College ended, and the school of hard knocks began. Straight to work for oil and gas exploration company Texas Crude Energy, he climbed the ladder until he reached the perch from where he now sits, as chairman and chief executive. Horses be damned.

Then, one fateful summer a little over three years ago, he took a trip to Saratoga.

‘I’m a runny-nose kid. I don’t think I could drive yet’

He’d visited the place once as a teenager, when he and his family stayed with Cloyce and Elizabeth ‘Liz’ Whitney Tippett, owner-breeders and a supporting beam of the east coast racing architecture. Liz owned the Llangollen Farm breeding and training center in Virginia.

“I’m a runny-nose kid. I don’t think I could drive yet. We stayed three or four days with them, went to the races. The weather was great, the country was beautiful. And I guess all of that got tucked back in the subconscious.”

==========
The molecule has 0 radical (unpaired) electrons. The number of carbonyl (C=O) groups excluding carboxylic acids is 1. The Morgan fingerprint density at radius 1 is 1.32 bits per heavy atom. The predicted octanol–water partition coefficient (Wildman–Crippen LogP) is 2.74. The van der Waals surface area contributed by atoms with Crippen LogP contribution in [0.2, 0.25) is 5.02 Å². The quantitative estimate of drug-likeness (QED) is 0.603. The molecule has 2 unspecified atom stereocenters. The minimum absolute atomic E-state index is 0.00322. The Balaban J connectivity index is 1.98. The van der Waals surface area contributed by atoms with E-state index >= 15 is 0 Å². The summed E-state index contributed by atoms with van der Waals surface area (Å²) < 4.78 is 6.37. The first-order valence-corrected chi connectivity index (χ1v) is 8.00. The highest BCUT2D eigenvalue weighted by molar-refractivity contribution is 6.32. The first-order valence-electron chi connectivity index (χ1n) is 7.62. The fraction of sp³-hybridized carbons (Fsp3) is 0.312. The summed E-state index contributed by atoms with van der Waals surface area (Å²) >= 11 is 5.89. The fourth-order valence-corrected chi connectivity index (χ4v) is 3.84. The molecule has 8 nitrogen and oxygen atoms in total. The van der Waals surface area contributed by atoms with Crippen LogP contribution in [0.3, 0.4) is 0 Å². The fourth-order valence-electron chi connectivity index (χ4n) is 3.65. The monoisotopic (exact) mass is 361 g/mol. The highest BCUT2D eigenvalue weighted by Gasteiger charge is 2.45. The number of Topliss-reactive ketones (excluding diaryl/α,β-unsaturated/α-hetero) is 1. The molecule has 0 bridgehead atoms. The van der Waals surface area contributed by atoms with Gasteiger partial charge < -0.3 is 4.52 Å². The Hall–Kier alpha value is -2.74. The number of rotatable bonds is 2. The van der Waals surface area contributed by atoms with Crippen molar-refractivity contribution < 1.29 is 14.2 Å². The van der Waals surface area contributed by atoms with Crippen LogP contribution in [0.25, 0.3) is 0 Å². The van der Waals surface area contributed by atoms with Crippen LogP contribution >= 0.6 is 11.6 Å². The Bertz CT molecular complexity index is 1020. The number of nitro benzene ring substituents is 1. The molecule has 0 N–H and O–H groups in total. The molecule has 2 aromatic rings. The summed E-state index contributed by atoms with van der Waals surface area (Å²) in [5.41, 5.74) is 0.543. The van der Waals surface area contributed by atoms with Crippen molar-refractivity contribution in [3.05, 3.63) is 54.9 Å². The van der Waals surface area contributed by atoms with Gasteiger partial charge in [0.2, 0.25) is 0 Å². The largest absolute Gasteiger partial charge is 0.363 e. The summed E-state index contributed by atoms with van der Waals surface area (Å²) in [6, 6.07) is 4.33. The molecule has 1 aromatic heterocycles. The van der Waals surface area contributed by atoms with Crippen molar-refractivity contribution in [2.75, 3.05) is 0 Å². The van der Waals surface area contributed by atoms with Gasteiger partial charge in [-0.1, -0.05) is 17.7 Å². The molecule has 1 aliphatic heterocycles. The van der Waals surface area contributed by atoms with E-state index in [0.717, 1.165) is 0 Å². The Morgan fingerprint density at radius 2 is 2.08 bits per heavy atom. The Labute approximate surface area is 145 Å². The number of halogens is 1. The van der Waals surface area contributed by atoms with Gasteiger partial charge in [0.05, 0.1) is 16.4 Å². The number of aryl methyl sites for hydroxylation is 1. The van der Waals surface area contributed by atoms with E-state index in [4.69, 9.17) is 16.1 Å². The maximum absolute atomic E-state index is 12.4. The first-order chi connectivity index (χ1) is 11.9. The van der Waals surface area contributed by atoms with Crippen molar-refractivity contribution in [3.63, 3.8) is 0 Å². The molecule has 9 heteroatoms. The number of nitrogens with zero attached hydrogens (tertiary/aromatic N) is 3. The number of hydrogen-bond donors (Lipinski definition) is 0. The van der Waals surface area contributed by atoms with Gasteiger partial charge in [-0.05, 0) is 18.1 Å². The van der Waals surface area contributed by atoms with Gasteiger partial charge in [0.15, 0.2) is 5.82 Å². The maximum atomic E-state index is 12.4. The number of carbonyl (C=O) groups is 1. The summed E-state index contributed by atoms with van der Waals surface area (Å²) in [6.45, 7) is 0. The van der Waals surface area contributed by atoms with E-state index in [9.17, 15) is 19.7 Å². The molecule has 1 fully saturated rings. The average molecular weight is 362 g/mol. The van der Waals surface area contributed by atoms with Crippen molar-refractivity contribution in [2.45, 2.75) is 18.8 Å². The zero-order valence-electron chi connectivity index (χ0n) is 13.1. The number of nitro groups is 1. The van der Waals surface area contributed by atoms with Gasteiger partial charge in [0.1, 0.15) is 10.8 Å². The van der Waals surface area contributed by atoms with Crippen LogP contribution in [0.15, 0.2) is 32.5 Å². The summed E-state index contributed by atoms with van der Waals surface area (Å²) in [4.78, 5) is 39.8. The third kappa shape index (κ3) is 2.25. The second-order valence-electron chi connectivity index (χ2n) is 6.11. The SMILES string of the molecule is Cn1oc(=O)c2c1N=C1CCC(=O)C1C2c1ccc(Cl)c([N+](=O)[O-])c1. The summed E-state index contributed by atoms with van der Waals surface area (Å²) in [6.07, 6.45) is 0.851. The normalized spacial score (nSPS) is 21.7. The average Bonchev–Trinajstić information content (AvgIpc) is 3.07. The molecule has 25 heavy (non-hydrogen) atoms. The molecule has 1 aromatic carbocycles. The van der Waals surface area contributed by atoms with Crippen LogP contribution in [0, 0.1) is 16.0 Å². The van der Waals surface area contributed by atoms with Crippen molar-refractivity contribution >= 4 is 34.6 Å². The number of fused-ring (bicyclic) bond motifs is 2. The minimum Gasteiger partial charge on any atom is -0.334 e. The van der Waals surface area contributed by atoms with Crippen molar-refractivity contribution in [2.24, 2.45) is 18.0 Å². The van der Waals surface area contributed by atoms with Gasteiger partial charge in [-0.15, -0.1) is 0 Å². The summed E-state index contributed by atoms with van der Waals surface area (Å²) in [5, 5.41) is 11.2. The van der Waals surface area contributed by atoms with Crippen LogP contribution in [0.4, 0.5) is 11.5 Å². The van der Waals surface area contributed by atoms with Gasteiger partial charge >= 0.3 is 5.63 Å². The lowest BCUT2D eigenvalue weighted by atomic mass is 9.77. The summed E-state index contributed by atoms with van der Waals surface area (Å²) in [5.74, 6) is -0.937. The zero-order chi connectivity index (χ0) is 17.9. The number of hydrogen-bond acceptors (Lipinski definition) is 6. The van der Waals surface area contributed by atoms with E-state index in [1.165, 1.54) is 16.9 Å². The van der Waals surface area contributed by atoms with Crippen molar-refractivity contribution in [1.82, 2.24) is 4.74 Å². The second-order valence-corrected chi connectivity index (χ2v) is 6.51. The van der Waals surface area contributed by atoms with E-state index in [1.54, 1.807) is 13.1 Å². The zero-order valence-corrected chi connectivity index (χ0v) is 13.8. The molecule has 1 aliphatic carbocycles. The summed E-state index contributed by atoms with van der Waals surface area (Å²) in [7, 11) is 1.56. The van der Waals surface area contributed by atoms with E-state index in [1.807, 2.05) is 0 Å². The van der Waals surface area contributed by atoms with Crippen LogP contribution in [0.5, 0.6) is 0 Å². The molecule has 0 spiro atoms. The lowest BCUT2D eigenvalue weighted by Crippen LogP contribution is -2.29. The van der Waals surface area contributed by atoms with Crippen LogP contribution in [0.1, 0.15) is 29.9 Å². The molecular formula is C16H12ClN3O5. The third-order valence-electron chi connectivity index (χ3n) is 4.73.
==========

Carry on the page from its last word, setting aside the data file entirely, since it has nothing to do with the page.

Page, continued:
For when he finally returned to Saratoga, decades later, “the thoughts came back, of hearing the race calls at the Arcadia house, of going to the track with my dad, of going to Saratoga with my parents. And I thought this would be really enjoyable that if we got a couple of horses, we might have some fun.”

He contacted bloodstock agent John Adger, a long-time family friend of both the Fluors and the Weiners. Adger and bloodstock agent Marette Farrell bought a couple of horses under the Speedway Stables banner: the G1-winning Hard Not To Like, who went to Christophe Clement, and the talented Canadian mare Leigh Court, who went to Mike Stidham.

In her debut for her new owners — a G3 at Tampa Bay Downs — Hard Not To Like got a little touchy-feely down the stretch with the eventual runner-up. The Speedway Stables runner finished first. But…

“We all got down to the winner’s circle, inquiry comes up, and we were disqualified into second,” Fluor said. “My son-in-law turns to me and says, ‘I guess that means the win ticket’s no good.’”

Hard Not To Like soon gave Speedway Stables their first ever win, however, in what wasn’t a bad little contest - the 2015 G1 Gamely Stakes at Santa Anita. But here we should pause, wind the clock back and introduce the other half of the Speedway Stables partnership.

‘It just looked like a lot of work to me’